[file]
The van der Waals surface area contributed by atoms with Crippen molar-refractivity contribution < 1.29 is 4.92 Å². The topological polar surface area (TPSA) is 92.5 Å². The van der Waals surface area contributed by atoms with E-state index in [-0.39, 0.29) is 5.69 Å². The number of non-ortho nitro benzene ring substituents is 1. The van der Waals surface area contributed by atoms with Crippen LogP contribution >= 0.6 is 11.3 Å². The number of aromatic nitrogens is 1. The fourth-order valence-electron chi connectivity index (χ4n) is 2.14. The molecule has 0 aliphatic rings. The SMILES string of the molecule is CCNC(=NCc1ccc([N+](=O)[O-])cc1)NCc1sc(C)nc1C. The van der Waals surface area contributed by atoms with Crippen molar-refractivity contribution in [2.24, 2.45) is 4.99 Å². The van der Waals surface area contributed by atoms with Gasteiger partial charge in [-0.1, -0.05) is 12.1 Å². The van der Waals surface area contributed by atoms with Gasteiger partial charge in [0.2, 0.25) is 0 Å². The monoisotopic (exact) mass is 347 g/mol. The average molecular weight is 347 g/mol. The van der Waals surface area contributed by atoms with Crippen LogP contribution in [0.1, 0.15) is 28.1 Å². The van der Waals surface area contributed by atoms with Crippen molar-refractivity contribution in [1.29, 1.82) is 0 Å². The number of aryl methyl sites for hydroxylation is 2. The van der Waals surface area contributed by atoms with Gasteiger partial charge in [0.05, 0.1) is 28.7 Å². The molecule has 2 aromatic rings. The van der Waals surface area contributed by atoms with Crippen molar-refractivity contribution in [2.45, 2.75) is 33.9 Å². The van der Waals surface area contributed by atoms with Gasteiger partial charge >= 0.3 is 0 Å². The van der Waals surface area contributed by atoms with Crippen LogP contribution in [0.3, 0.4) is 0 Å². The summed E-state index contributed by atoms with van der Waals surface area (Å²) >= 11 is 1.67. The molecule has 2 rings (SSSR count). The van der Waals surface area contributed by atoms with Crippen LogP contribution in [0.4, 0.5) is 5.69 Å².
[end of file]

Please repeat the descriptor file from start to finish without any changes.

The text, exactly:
The van der Waals surface area contributed by atoms with Crippen molar-refractivity contribution < 1.29 is 4.92 Å². The topological polar surface area (TPSA) is 92.5 Å². The van der Waals surface area contributed by atoms with E-state index in [-0.39, 0.29) is 5.69 Å². The number of non-ortho nitro benzene ring substituents is 1. The van der Waals surface area contributed by atoms with Crippen LogP contribution >= 0.6 is 11.3 Å². The number of aromatic nitrogens is 1. The fourth-order valence-electron chi connectivity index (χ4n) is 2.14. The molecule has 0 aliphatic rings. The SMILES string of the molecule is CCNC(=NCc1ccc([N+](=O)[O-])cc1)NCc1sc(C)nc1C. The van der Waals surface area contributed by atoms with Crippen molar-refractivity contribution in [2.24, 2.45) is 4.99 Å². The van der Waals surface area contributed by atoms with Gasteiger partial charge in [-0.1, -0.05) is 12.1 Å². The van der Waals surface area contributed by atoms with Gasteiger partial charge in [0.2, 0.25) is 0 Å². The monoisotopic (exact) mass is 347 g/mol. The average molecular weight is 347 g/mol. The van der Waals surface area contributed by atoms with Crippen LogP contribution in [0.1, 0.15) is 28.1 Å². The van der Waals surface area contributed by atoms with Crippen molar-refractivity contribution in [1.29, 1.82) is 0 Å². The number of aryl methyl sites for hydroxylation is 2. The van der Waals surface area contributed by atoms with Gasteiger partial charge in [0.05, 0.1) is 28.7 Å². The molecule has 2 aromatic rings. The van der Waals surface area contributed by atoms with Crippen molar-refractivity contribution in [2.45, 2.75) is 33.9 Å². The van der Waals surface area contributed by atoms with Gasteiger partial charge >= 0.3 is 0 Å². The van der Waals surface area contributed by atoms with Crippen LogP contribution in [0.3, 0.4) is 0 Å². The summed E-state index contributed by atoms with van der Waals surface area (Å²) >= 11 is 1.67. The molecule has 2 rings (SSSR count). The van der Waals surface area contributed by atoms with Crippen LogP contribution in [0.4, 0.5) is 5.69 Å².